"Repetitive Element Splicing in the Brain and Psychiatric Disease"

Sarven Sabunciyan
unpublished
Previously, we reported that repetitive elements are extensively spliced into coding regions of gene transcripts in the human brain yielding thousands of novel mRNA variants with altered coding potential. We recently discovered that these transcripts are enriched in genomic regions associated with schizophrenia in three independent postmortem brain cohorts. Bioinformatics analysis revealed that the expression of these uncharacterized splice variants are associated with aging in the human brain.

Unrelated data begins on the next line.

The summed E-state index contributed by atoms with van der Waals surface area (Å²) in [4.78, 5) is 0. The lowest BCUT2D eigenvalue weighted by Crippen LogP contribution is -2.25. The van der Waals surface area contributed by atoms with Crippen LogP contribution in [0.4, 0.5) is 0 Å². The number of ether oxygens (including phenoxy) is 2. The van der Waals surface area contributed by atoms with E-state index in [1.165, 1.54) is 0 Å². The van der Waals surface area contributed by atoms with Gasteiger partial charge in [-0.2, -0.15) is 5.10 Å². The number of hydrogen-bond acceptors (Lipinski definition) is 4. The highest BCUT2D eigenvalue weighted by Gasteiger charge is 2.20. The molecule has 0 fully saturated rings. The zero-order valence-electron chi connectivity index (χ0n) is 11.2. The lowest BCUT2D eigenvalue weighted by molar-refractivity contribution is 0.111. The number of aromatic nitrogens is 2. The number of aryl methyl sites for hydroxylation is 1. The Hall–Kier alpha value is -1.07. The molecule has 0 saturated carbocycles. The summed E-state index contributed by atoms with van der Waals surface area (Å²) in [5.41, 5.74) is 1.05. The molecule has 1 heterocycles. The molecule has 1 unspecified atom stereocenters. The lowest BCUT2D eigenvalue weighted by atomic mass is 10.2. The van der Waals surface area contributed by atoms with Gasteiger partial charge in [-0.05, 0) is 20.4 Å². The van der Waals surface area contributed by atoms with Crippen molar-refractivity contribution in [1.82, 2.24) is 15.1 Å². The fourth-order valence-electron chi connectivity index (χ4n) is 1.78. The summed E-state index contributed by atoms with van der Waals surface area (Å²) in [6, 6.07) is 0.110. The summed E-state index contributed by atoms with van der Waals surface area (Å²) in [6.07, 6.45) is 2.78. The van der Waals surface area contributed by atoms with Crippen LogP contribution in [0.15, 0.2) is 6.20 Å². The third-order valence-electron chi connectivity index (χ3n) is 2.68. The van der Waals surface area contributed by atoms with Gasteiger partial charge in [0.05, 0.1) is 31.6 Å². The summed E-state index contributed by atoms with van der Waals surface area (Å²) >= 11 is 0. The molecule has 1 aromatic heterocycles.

more » ... in the human brain. Since a link between aging and schizophrenia has been previously suggested, we reanalyzed publicly available postmortem brain RNA sequencing datasets and discovered that robust age related transcriptional differences exist in disease. We conclude that transcription is altered in the schizophrenia brain and demonstrate that age should not be treated as a linear confounder in psychiatric disorders. Science 2, room 109 BIO: Dr. Sabunciyan has a B.Sc. in Genetics and a Ph.D. from University of British Columbia. His postdoctoral work at Johns Hopkins University School of Medicine lead to a faculty appointment. Dr. Sabunciyan's work is focused on identifying the etiology of psychiatric disorders He uses high throughput sequencing methods to characterize RNAs that are differentially expressed in brain and peripheral tissues between disease cases and unaffected controls. His work has discovered that repetitive sequences are abundantly expressed in the human cortex and widespread splicing of these sequences into coding regions of gene mRNAs occurs in many tissues. His group is currently trying to determine the functional implications of repetitive element splicing in the cell. In addition, Dr. Sabunciyan is investigating the potential role of circulating RNAs in brain development using animal models. Dr. Sabunciyan's body of work includes genome wide characterizations of the methylome and the transcriptome in psychiatric disease. He has also been involved in the development of novel bioinformatics tools for analyzing high throughput sequencing data.
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